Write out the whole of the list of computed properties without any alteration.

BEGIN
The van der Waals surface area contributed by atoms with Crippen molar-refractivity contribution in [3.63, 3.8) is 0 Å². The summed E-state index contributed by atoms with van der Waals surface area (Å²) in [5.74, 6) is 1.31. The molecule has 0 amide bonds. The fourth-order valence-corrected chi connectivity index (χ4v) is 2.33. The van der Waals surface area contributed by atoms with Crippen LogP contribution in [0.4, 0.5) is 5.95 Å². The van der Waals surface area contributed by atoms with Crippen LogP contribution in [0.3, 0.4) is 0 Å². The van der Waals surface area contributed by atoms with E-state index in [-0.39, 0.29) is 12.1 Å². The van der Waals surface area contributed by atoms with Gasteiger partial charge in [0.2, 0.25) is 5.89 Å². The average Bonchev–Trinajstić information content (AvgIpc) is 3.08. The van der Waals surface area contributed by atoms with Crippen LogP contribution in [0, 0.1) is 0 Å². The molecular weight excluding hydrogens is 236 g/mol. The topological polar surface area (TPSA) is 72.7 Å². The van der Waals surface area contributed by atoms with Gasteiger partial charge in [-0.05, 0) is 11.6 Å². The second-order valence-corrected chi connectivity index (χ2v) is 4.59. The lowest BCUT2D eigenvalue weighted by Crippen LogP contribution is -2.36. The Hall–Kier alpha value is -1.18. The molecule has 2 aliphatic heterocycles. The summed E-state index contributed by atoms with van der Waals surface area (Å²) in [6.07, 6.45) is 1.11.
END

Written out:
The van der Waals surface area contributed by atoms with Crippen molar-refractivity contribution in [3.63, 3.8) is 0 Å². The summed E-state index contributed by atoms with van der Waals surface area (Å²) in [5.74, 6) is 1.31. The molecule has 0 amide bonds. The fourth-order valence-corrected chi connectivity index (χ4v) is 2.33. The van der Waals surface area contributed by atoms with Crippen LogP contribution in [0.4, 0.5) is 5.95 Å². The van der Waals surface area contributed by atoms with Crippen LogP contribution in [0.3, 0.4) is 0 Å². The van der Waals surface area contributed by atoms with E-state index in [-0.39, 0.29) is 12.1 Å². The van der Waals surface area contributed by atoms with Gasteiger partial charge in [0.2, 0.25) is 5.89 Å². The average Bonchev–Trinajstić information content (AvgIpc) is 3.08. The van der Waals surface area contributed by atoms with Crippen LogP contribution in [0, 0.1) is 0 Å². The molecular weight excluding hydrogens is 236 g/mol. The topological polar surface area (TPSA) is 72.7 Å². The van der Waals surface area contributed by atoms with Gasteiger partial charge in [-0.05, 0) is 11.6 Å². The second-order valence-corrected chi connectivity index (χ2v) is 4.59. The lowest BCUT2D eigenvalue weighted by Crippen LogP contribution is -2.36. The Hall–Kier alpha value is -1.18. The molecule has 2 aliphatic heterocycles. The summed E-state index contributed by atoms with van der Waals surface area (Å²) in [6.07, 6.45) is 1.11.